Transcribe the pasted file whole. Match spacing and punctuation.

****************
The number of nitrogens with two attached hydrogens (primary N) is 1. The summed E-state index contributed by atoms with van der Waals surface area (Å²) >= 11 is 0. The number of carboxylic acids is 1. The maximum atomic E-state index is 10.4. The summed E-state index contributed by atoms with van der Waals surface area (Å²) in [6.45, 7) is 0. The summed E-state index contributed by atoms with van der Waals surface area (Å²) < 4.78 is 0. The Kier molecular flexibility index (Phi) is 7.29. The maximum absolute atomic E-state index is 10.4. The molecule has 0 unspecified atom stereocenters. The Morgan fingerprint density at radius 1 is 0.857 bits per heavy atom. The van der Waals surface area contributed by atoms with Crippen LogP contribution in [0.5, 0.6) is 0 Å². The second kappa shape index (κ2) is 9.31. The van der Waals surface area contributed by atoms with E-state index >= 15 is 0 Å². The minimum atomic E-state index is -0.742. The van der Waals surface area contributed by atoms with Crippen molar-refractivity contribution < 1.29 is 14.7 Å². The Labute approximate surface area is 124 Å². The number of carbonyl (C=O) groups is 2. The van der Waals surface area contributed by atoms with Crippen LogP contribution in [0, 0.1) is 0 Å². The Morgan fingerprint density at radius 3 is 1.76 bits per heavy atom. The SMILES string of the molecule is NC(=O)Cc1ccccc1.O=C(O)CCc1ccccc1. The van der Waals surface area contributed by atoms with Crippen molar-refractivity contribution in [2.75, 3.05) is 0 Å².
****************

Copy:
The number of nitrogens with two attached hydrogens (primary N) is 1. The summed E-state index contributed by atoms with van der Waals surface area (Å²) >= 11 is 0. The number of carboxylic acids is 1. The maximum atomic E-state index is 10.4. The summed E-state index contributed by atoms with van der Waals surface area (Å²) in [6.45, 7) is 0. The summed E-state index contributed by atoms with van der Waals surface area (Å²) < 4.78 is 0. The Kier molecular flexibility index (Phi) is 7.29. The maximum absolute atomic E-state index is 10.4. The molecule has 0 unspecified atom stereocenters. The Morgan fingerprint density at radius 1 is 0.857 bits per heavy atom. The van der Waals surface area contributed by atoms with Crippen LogP contribution in [0.5, 0.6) is 0 Å². The second kappa shape index (κ2) is 9.31. The van der Waals surface area contributed by atoms with E-state index >= 15 is 0 Å². The minimum atomic E-state index is -0.742. The van der Waals surface area contributed by atoms with Crippen molar-refractivity contribution < 1.29 is 14.7 Å². The Labute approximate surface area is 124 Å². The number of carbonyl (C=O) groups is 2. The van der Waals surface area contributed by atoms with Crippen LogP contribution in [0, 0.1) is 0 Å². The Morgan fingerprint density at radius 3 is 1.76 bits per heavy atom. The SMILES string of the molecule is NC(=O)Cc1ccccc1.O=C(O)CCc1ccccc1. The van der Waals surface area contributed by atoms with Crippen molar-refractivity contribution in [2.75, 3.05) is 0 Å².